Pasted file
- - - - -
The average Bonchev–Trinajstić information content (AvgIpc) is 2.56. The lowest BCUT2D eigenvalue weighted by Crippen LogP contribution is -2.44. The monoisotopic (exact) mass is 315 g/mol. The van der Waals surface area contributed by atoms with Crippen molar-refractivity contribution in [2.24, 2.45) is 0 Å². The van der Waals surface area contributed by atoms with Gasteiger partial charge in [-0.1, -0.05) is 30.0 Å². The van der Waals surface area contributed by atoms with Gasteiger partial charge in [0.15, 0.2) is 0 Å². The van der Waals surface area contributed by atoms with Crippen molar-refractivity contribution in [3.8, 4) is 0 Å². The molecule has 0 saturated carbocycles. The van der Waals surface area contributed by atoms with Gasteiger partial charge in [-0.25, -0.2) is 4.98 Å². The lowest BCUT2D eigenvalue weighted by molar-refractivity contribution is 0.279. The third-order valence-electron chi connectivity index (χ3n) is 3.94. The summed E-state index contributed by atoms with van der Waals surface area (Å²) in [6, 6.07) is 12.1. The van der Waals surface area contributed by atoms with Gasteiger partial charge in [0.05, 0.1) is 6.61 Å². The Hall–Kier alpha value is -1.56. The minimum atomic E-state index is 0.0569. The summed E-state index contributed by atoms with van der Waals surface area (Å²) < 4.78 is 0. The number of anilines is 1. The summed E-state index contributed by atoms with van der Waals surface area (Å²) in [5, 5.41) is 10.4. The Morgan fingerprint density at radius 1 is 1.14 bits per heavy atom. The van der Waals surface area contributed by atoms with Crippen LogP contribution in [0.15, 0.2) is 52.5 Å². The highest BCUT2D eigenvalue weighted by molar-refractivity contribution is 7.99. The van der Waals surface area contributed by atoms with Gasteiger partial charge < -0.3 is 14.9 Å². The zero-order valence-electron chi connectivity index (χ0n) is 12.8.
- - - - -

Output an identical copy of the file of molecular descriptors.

The average Bonchev–Trinajstić information content (AvgIpc) is 2.56. The lowest BCUT2D eigenvalue weighted by Crippen LogP contribution is -2.44. The monoisotopic (exact) mass is 315 g/mol. The van der Waals surface area contributed by atoms with Crippen molar-refractivity contribution in [2.24, 2.45) is 0 Å². The van der Waals surface area contributed by atoms with Gasteiger partial charge in [-0.1, -0.05) is 30.0 Å². The van der Waals surface area contributed by atoms with Gasteiger partial charge in [0.15, 0.2) is 0 Å². The van der Waals surface area contributed by atoms with Crippen molar-refractivity contribution in [3.8, 4) is 0 Å². The molecule has 0 saturated carbocycles. The van der Waals surface area contributed by atoms with Gasteiger partial charge in [-0.25, -0.2) is 4.98 Å². The lowest BCUT2D eigenvalue weighted by molar-refractivity contribution is 0.279. The third-order valence-electron chi connectivity index (χ3n) is 3.94. The summed E-state index contributed by atoms with van der Waals surface area (Å²) in [6, 6.07) is 12.1. The van der Waals surface area contributed by atoms with Gasteiger partial charge in [0.05, 0.1) is 6.61 Å². The Hall–Kier alpha value is -1.56. The minimum atomic E-state index is 0.0569. The summed E-state index contributed by atoms with van der Waals surface area (Å²) < 4.78 is 0. The number of anilines is 1. The summed E-state index contributed by atoms with van der Waals surface area (Å²) in [5, 5.41) is 10.4. The Morgan fingerprint density at radius 1 is 1.14 bits per heavy atom. The van der Waals surface area contributed by atoms with Crippen LogP contribution in [0.15, 0.2) is 52.5 Å². The highest BCUT2D eigenvalue weighted by molar-refractivity contribution is 7.99. The van der Waals surface area contributed by atoms with Gasteiger partial charge < -0.3 is 14.9 Å². The zero-order valence-electron chi connectivity index (χ0n) is 12.8.